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John Tabacco

Composer, Songwriter, Producer, Engineer & Recording Artist

Holiday in Bad Doberan, Germany (Full Blown)

Event : Zappanale 13
Purpose : Statue dedication and festival to honor composer Frank Zappa
Date : 07/25/02 – 07/28/02

Woke up. Didn’t fall out of bed since I slept too close the ground and I couldn’t drag a comb across my head since there’s not much hair up there anymore. Yes. It was Thursday, August 25th, 2002 and my mind was racing with anticipation about this trip to a foreign country. Would I ever come back? Should I make out my will that was lighter than air? Actually all I could think about was making copies of sheet music for certain band members who might live in the world of forgetfulness. I walked to the Stony Brook university library where I knew I could make cheap but effective copies of the music we were going to play in Bad Doberan, East Germany. Note that I did not make copies of the bass parts because our bass player, Paul Adamy was always so prepared. He even re-wrote some of the charts himself and put all the music in a neat folder underneath sheets of plastic. He wouldn’t forget his music right? Little did we know the irony that would be upon us at the Zappanale 13. Cut to 12:00pm.

Nigey Lennon picked me up in her car. Candy Zappa was there for the ride and I met Paul Greenstein who was an old friend of Nigey’s. He was going to be our German translator. Seemed like a nice guy with dirty fingernails. Around 1:30pm the cheap limo came by Nigey’s abode and took us to Jay Rozen’s house. There, we picked up Jay and his tuba and then headed out to JFK airport. We arrived with plenty of time to spare. In fact, sax man Joe Meo and big band arranger Ed Palermo were there about an hour earlier than us - talk about vacation enthusiasts!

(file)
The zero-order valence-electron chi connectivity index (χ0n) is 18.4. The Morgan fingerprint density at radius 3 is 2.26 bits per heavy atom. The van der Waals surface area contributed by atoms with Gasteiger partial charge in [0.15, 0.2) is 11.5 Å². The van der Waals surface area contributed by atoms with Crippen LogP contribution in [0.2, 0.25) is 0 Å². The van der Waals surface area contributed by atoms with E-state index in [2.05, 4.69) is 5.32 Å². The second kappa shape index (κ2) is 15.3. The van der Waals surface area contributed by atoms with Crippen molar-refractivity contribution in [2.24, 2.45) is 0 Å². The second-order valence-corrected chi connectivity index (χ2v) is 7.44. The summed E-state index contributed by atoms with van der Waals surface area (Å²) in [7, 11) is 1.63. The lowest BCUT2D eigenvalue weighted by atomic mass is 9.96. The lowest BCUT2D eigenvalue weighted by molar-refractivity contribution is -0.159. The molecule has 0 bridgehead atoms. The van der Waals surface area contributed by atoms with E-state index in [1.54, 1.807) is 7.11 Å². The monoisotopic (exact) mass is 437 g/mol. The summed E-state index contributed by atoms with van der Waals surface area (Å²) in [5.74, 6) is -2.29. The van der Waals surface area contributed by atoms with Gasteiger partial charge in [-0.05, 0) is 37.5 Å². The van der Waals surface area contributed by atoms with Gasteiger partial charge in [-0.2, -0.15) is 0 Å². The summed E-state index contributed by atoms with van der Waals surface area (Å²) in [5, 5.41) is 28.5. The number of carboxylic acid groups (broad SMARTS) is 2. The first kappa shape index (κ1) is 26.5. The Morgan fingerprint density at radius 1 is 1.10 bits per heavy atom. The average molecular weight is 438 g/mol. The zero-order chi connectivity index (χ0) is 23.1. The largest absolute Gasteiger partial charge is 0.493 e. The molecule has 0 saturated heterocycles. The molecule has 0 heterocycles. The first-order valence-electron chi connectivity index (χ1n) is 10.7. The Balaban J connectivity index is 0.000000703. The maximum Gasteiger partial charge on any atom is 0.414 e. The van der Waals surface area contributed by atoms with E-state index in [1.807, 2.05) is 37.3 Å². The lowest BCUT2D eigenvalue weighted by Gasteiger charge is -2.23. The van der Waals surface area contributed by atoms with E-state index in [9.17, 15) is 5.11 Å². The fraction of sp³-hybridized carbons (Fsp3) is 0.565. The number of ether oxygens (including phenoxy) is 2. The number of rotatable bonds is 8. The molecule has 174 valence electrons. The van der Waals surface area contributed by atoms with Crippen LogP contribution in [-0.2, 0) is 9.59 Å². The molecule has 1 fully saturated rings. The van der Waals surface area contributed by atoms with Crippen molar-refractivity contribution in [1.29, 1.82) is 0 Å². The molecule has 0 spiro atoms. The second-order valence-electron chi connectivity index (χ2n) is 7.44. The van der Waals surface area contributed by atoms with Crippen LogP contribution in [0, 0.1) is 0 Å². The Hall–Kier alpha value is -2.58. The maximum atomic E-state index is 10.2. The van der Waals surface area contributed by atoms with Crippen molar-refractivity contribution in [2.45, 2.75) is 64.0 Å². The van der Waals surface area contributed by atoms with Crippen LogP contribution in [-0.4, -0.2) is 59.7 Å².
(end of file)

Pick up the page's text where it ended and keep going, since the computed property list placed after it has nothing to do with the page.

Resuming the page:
The security was tight but not as crazy as I assumed considering all the terrorist threats that keep popping up every hour on the news.

We took the Air France flight to Paris. The food was tolerable and I had fun pushing the tiny video monitor in front of me while listening to random SA3mp3s on a portable mp3 player, all of which were songs that I love. The soundtrack began. Though I was encapsulated in my own little world with the headphones on I was quickly shaken back to this reality when the flight all of a sudden ran into some pointed turbulence. The pilot assured us this was normal midway through the trip. I glanced out the window. Water. Nothing but water. And we were in a big metal thing thirty thousand miles above it. Too bizarre. I phased it out of my mind focusing on the thrills that lay ahead. I can’t say the same for Candy Zappa. She needed a stewardess (or waitress as Nick DiMauro would joke) to calm her down. She was freaked out but in a bad way. They gave her some sugar pills and a shot of some mysterious alcohol. That did the trick.

It took about 6 hours to get to Paris - kind of an overcast day. Don’t remember much about it except paying $7.00 for a small ham and cheese sandwich that had my food nemesis, mayo on it. The woman at the counter had lied to me about the mayo but I was in no mood to go over and return the poisoned morsel once it was opened. Bummer. After an hour we boarded a small jet to Berlin. As I was walking on to the plane through one of these scary airtight corridors, I passed Joe Meo who was being searched with a metal detector. They had him take off his shoes and the security guard took his guitar case and made a machine gun gesture towards him. I boarded the small jet and listened to Jay Rozen complain about leg room and how happy he was to sit in an isle that had an open space in front for his legs. I didn’t have the heart to tell him he was actually sitting in my seat but it was ok. I spent some time going over the lyrics to the songs we were going to perform and then dosed off a bit among the snack interruptions. We arrived at the Berlin airport in an hour. The weather was a bit chilly, cloudy, and damp. Arthritis weather. Crew members from the Zappanale/ Arf Society - mostly kids in their early 20s greeted us and took us to the shuttle which lead us to the transportation to Bad Dobern. It was here I met the lovely Katerina who would be our main driver at the Zappanale. She was 21, a social worker who had a decent grasp of the English language and looked a little like Bob Ball’s wife Ann, which is not surprising since Ann is from Polish decent and Poland isn’t that far from Bad Doberan. Like most of the kids there, she was heavily into cell phone usage and she smoked a lot.

Due to an airport strike of sorts back in Paris, Air France didn’t send over Jay Rozen’s tuba.